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New and Selected Poems by Howard Nemerov

New and Selected Poems

by Howard Nemerov

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James Dickey, Lawrence Ferlinghetti, and Howard Nemerov were representatives of their generation of USAmerican poets whom I identify with and admire. In poetic form, subject matter, and style, both Dickey and Ferlinghetti moved poetry in new directions. Dickey (q.v.) explored extremes of human experience, the outlandish, the macabre, or he plumbed the depths of ordinary experiences. Ferlinghetti identified with the Beats, using language and imagery of the San Francisco streets, of the outsider in society, the satirist of conventional culture. Not Nemerov. His poetry is quiet, steady, serene, at its best the most Wordsworthian of his era. His New and Selected Poems (U of Chicago P, 1960) established him, in my mind, as a laureate of the century.

Granted, there are at least two strains of his poetry that are definitely not Wordsworthian. He has a wry sense of humor and obviously enjoyed writing gentle Horatian satires. Examples in this volume are “Boom!” (taking off from a newspaper article touting a boom in religion), “Life Cycle of the Common Man” (“. . . Just under half a million cigarettes”), “Absent-Minded Professor,” and “Reflexions on the Seizure of the Suez, and on a Proposal to Line the Banks of That Canal with Billboard Advertisements.” His masterpiece in this genre, to my way of thinking, is regrettably not included in this collection. Entitled “Santa Claus,” it begins,

Somewhere on his travels the strange Child
Picked up with this overstuffed confidence man . . . .

Definitely non-Wordsworthian.

Occasionally, he still was also writing some very oblique poetry, playing with language as language. “The Scales of the Eyes” begins,

To fleece the Fleece from golden sheep,
Or prey, or get—is it not lewd
That we be eaten by our food
And slept by sleepers in our sleep?

Not Wordsworthian.

But the majority of his poems, especially in this volume, begin with the simplest of natural images in simple, direct language and move on to a quiet elegance, a thoughtful reflectiveness, even the sublime. Just listen to the opening lines of a few of my favorites:

People are putting up storm windows now,
Or were, this morning, until the heavy rain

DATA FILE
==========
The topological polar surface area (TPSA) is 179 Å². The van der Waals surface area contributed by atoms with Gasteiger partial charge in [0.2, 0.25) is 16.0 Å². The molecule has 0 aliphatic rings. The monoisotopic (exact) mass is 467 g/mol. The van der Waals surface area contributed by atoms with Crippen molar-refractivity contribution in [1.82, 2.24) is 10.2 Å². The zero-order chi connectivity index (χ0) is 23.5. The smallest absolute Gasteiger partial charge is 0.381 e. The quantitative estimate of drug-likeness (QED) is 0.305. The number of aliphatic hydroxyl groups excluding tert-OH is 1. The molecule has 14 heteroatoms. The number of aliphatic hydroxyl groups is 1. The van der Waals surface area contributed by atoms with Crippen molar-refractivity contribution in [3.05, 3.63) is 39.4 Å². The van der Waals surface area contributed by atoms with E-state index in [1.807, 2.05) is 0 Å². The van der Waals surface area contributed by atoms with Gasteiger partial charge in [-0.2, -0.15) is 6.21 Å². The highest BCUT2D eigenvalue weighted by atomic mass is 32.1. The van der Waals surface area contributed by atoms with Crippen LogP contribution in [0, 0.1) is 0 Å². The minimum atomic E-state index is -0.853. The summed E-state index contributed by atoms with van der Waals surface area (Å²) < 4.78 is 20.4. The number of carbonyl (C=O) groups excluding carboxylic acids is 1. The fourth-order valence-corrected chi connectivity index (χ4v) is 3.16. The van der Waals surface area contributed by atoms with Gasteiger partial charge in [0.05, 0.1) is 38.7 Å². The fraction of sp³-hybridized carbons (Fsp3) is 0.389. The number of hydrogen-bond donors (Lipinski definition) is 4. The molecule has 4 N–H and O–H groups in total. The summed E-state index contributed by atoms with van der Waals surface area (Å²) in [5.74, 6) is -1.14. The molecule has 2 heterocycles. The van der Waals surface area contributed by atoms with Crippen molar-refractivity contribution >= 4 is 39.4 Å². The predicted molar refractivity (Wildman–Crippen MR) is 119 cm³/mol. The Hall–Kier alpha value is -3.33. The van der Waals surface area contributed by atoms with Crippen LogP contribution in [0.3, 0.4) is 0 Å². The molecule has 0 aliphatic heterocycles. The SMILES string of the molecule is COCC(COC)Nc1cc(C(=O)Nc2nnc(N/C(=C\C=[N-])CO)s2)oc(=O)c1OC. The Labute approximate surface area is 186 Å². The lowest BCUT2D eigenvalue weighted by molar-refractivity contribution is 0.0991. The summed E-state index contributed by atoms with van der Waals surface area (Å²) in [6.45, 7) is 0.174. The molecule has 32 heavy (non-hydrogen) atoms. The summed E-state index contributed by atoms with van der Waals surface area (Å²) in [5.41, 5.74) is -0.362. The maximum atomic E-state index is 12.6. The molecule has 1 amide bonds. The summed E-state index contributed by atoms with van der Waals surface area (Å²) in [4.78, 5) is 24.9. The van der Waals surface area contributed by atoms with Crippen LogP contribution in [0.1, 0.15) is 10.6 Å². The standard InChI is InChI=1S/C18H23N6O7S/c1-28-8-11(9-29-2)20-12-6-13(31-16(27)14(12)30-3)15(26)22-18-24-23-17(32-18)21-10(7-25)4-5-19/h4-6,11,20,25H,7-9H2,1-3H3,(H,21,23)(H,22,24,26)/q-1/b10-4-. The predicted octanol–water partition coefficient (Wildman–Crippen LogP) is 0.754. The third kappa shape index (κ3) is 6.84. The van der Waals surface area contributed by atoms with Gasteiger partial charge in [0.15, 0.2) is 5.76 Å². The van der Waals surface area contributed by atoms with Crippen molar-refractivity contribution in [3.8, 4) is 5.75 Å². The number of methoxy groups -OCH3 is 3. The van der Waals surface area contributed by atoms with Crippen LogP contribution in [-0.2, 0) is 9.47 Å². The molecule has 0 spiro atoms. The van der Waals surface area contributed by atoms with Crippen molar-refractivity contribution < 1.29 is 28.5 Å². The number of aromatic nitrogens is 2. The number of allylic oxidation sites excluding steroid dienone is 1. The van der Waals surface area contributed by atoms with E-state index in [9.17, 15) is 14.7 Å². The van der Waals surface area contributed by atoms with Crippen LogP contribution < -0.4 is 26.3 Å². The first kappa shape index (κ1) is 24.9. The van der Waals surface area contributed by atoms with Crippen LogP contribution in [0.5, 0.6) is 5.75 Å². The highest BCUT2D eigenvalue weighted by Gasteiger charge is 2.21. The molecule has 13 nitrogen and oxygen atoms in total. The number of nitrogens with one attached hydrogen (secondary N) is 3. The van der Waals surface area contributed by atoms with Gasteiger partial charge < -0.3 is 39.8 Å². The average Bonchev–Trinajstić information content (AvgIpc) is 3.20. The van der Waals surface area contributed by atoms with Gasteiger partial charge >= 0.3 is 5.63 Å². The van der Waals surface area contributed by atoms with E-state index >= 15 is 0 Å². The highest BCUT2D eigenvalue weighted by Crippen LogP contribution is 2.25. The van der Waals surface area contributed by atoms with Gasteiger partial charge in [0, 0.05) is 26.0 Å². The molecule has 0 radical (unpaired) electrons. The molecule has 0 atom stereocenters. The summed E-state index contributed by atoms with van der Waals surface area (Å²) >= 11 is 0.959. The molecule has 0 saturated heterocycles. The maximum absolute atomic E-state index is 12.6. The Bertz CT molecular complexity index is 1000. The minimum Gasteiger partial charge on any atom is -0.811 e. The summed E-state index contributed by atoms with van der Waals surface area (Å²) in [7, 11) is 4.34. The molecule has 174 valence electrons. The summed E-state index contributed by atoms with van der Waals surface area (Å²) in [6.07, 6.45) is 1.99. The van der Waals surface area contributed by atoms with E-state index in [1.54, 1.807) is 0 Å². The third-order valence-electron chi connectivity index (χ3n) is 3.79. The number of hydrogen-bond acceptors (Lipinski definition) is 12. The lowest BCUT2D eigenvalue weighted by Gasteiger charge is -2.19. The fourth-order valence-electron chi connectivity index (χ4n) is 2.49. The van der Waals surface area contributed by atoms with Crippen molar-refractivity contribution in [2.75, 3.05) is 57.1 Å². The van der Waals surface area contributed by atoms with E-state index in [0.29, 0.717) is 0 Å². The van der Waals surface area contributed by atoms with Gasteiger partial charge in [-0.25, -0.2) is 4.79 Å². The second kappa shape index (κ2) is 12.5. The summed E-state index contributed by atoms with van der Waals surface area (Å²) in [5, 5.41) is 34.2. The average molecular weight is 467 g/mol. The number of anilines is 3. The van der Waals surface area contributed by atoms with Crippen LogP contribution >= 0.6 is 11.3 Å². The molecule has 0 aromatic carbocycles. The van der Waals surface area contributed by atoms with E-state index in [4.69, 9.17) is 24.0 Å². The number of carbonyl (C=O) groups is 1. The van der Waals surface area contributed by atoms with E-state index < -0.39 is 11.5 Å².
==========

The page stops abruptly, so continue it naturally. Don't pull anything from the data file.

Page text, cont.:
Drove them indoors.
“Storm Windows”

This is about the stillness in moving things,
In running water, also in the sleep
Of winter seeds . . . .
“Runes” (a sequence of unrhymed sonnets)

Among the high-branching, leafless boughs
Above the roof-peaks of the town,
Snowflakes unnumberably come down.
“The View from an Attic Window”

Once I saw a grown man fall from a tree
and die. That’s years ago, I was a girl.
“Death and the Maiden” (a soliloquy)

But the most profound, the ones I return to again and again, are “Deep Woods” (“This / Place is too old for history to know / Beans about . . . .”), “The Pond” (an elegiac reflection on nature and the death of a child: “. . . immortality / Is ours until we have no use for it / And live anonymous in nature’s name / Though named in human memory and art”), and “To Lu Chi.”

The last one is a poem on poetry. Profound in its simplicity, it addresses the author of Wen Fu, a prose poem on the art of letters, A. D. 302. But it, too, begins (and will conclude) with unpretentious natural imagery:

Old sir, I think of you in this tardy spring,
Think of you for, maybe, no better reason
Than that the apple branches in the orchard
Bear snow, not blossoms . . . .

But the body of the poem is a reflection on the role of poetry in an age in which poetry is said, by certain scientists and philosophers, to be dead.

In letters as in many other trades
The active man and the contemplative
May both engage, and both in different ways
Succeed. The alphabet, the gift of god
Or of the gods (and modern as we are,
We have no better theory yet), was not
Devised to one use only, but to all
The work that human wit could find for it.

Nevertheless, the message that the speaker hears from Lu Chi is that he should “Continue.” And continue he does, not only reflecting on the role of poetry, but demonstrating its quiet assurance in his own lines, and in his return to the image of the apple trees in the tardy spring.

In “Deep Woods,” he refers to the “calligraphy” of vines overtaking bare limbs of trees. This is at the heart of Nemerov’s recurring theme. In the solemnity of nature, in language that reflects that solemnity, one sees written the message that otherwise one cannot hear or speak—“the joy of elevated thoughts,” “of something far more deeply interfused.”

In his poetic form, his subject matter, his imagery, his reflective style, one hears Wordsworth once again. Oh, yes, he speaks in another language for another century, but his heritage is apparent. From his forebears, he has learned—as he says in his poem called “Writing”—the miracle of language: “out there / at the pen’s point or brush’s tip, do world / and spirit wed.” Of course, he steps back immediately and admits the impermanence of writing and the “fission” of our imperfect world. But couched among the disclaimers is this statement of faith:

Miraculous. It is as though the world
were a great writing.
  bfrank | Jul 27, 2007 |
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